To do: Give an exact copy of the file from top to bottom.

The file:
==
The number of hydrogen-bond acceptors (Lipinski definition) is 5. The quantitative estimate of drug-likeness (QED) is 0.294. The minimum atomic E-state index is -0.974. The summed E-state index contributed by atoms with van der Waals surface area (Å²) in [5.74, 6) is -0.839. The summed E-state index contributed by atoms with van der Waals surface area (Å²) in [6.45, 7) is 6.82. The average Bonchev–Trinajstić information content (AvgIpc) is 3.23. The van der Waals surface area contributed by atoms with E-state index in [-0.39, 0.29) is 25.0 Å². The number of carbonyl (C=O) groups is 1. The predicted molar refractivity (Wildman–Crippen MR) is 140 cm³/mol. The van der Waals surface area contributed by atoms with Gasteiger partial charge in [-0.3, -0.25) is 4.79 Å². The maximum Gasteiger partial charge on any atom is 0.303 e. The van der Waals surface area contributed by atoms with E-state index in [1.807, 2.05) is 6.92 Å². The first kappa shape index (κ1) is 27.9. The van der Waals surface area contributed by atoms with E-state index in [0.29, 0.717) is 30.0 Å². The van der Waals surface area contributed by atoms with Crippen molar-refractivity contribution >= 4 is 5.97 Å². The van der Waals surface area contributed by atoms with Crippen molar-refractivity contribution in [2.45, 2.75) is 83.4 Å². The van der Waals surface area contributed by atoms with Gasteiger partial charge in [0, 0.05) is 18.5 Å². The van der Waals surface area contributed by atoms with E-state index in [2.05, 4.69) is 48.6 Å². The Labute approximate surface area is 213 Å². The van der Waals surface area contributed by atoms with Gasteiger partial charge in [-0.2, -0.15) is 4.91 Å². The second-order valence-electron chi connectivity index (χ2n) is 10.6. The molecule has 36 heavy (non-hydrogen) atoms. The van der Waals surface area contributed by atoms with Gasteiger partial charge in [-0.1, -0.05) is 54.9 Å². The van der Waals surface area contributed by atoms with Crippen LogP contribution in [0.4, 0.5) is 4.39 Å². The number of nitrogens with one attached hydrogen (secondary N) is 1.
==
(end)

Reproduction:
The number of hydrogen-bond acceptors (Lipinski definition) is 5. The quantitative estimate of drug-likeness (QED) is 0.294. The minimum atomic E-state index is -0.974. The summed E-state index contributed by atoms with van der Waals surface area (Å²) in [5.74, 6) is -0.839. The summed E-state index contributed by atoms with van der Waals surface area (Å²) in [6.45, 7) is 6.82. The average Bonchev–Trinajstić information content (AvgIpc) is 3.23. The van der Waals surface area contributed by atoms with E-state index in [-0.39, 0.29) is 25.0 Å². The number of carbonyl (C=O) groups is 1. The predicted molar refractivity (Wildman–Crippen MR) is 140 cm³/mol. The van der Waals surface area contributed by atoms with Gasteiger partial charge in [-0.3, -0.25) is 4.79 Å². The maximum Gasteiger partial charge on any atom is 0.303 e. The van der Waals surface area contributed by atoms with E-state index in [1.807, 2.05) is 6.92 Å². The first kappa shape index (κ1) is 27.9. The van der Waals surface area contributed by atoms with E-state index in [0.29, 0.717) is 30.0 Å². The van der Waals surface area contributed by atoms with Crippen molar-refractivity contribution >= 4 is 5.97 Å². The van der Waals surface area contributed by atoms with Crippen molar-refractivity contribution in [2.45, 2.75) is 83.4 Å². The van der Waals surface area contributed by atoms with Gasteiger partial charge in [0, 0.05) is 18.5 Å². The van der Waals surface area contributed by atoms with E-state index in [2.05, 4.69) is 48.6 Å². The Labute approximate surface area is 213 Å². The van der Waals surface area contributed by atoms with Gasteiger partial charge in [-0.2, -0.15) is 4.91 Å². The second-order valence-electron chi connectivity index (χ2n) is 10.6. The molecule has 36 heavy (non-hydrogen) atoms. The van der Waals surface area contributed by atoms with Gasteiger partial charge in [-0.1, -0.05) is 54.9 Å². The van der Waals surface area contributed by atoms with Crippen LogP contribution in [0.4, 0.5) is 4.39 Å². The number of nitrogens with one attached hydrogen (secondary N) is 1.